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In Cadiz, Tapping the Treasures of the Sea

Savoring a city whose famed \o7 tapas \f7 showcase the catch of the day.

July 08, 2001|MONA MOLARSKY | Mona Molarsky is a freelance writer who lives in New York City

CADIZ, Spain — It was midafternoon, and, just beyond the beach at La Caleta, fishing boats bobbed at their moorings. The day's catch was in. The fishermen had gone home and were dozing in shuttered rooms or eating the seafood soup they call caldo . On the beach, children ran into the salt spray.

It has been this way in Cadiz for a long, long time. Three millenniums, in fact.

Cadiz can lay claim to being the oldest city in Western Europe. Founded by the seafaring Phoenicians in 1100 BC, it's been a working port ever since. Its fishing fleet was known far and wide when Julius Caesar served as Roman governor here in 61 BC.

Built on a peninsula that juts into the Atlantic, the city of Cadiz is still renowned for its seafood. In summer, people come here from all over Spain, lured by golden sand, waves and the tapas to be had at myriad little bars tucked away in the narrow streets. After a day at the beach, nothing is as pleasant as joining the crowd of gaily chattering Gaditanos, as residents are called (from Gades, the name bestowed on the city by the Romans), who drift from bar to bar, sipping the local wines and sampling the ocean's delights.

Sea, sand and tapas first lured me to Cadiz 20 years ago, and they have lured me back. In the years after my first brief visit, I often found myself thinking about the city's long jetties and high sea walls, its narrow alleys leading to glassed-in courtyards. There is something powerful and seductive about Cadiz--something that gets under your skin.

I first glimpsed the city from the other side of its wide bay. Standing on the beach at Rota, a little town long dominated by its American naval base, I saw the white towers of Cadiz shimmering on the horizon. By nightfall my cousin and I found ourselves wandering the alleys of Cadiz, past families eating shrimp in pocket-sized bars, Gypsies selling almonds, sailors on the arms of black-eyed prostitutes, and laughing groups of Gaditano men and women out for their evening paseo , or stroll. That night we checked into an ancient hostel that cost us $5.

This time I returned with my husband, Frank Beck, and our 8-year-old daughter, Marina. We checked into the elegant and modern Parador Atlantico; our balcony opened onto the bay.

Spain has changed in the past 20 years, and so--in some ways--has Cadiz. Many of its lovely 18th century buildings have been restored. The mansions, with their towers for scanning the sea, look better now than they have in decades.

Thanks to the European Union, in less than a generation a large class of the upwardly mobile has emerged in Spain. Well-heeled couples in resort wear stroll the Paseo Maritimo by Victoria Beach and crowd into its restaurants for impeccable lobster lunches.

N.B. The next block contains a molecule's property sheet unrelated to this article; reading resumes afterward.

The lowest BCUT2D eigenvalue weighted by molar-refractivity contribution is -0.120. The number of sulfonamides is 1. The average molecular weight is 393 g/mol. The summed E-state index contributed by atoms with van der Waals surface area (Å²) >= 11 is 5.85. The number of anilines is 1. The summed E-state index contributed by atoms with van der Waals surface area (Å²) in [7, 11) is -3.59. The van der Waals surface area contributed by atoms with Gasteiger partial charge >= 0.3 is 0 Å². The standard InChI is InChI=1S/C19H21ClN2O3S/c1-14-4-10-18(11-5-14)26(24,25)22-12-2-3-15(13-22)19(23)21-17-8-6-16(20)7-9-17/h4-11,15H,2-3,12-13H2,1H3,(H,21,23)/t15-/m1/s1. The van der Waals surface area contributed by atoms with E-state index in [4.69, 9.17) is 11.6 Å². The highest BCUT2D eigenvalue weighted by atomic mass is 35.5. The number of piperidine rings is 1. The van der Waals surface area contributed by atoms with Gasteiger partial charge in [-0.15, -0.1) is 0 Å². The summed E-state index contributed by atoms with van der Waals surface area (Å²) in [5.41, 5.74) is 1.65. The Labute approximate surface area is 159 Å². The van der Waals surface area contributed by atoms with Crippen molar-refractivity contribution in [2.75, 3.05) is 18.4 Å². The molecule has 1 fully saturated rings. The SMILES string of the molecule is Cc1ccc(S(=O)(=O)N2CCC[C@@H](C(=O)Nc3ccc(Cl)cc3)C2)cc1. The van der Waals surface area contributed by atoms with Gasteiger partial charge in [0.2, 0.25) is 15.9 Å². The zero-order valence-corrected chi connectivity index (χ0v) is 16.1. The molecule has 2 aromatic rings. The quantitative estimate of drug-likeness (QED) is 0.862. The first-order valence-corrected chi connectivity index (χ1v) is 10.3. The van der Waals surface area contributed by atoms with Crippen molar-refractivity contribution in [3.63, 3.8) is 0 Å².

But the old Cadiz lives on too--the city of net-hauling fishermen, sailors and flamenco singers, day laborers, prostitutes, guitar makers, shopkeepers and poets. And it is that salty, textured world, with its sea, sand and savory tapas , that drew me back.

In Cadiz, summer evenings are structured around the tapeo , or tapas bar-hop, something no sensible Andalusian would begin until at least 9 p.m. That left us with a wonderfully long afternoon to enjoy the sights. We swam at La Caleta, the city beach favored by locals. Though Victoria Beach in the new city is longer and cleaner, when you come to La Caleta you can be nowhere but Cadiz.

After toweling off, we walked out on the jetty to Castillo San Sebastian, a fort that sits on a tiny island off the beach. For generations, Gaditanos believed this island was the site of a temple dedicated to Hercules by the Romans. Earlier, in the same shrine, Phoenicians worshiped the god Melqart, the prototype for Hercules. In later epochs, Cadiz would be conquered by the Visigoths, the Muslims and at last the Catholics, whose feasts still echo the rites of the early pagans.

In the museum of Cadiz, two Egyptian-looking sarcophagi left by the Phoenicians suggest that even Egyptian influences may, in one form or another, have reached this port.

In recent years archeologists have suggested that the temple of Hercules wasn't at La Caleta but on the island of Sancti Petri, some 18 miles up the coast from the city of Cadiz. On days when the water is calm, local fishermen say, you can see the stone columns of the old temple lying on the ocean floor. Yet the exact location of the famed shrine somehow matters less than its legends, which seem to have imbued all the people of the region with an almost animistic worship of the sea.

The Virgin Mary, Muhammad, Hercules, Melqart, even the goddess Isis--somehow every saint, god and prophet seems right in Cadiz. This rich palimpsest of cultures has become as much a part of Gaditanos as the anchovies, mackerel, clams, shrimp and swordfish that they consume so copiously.

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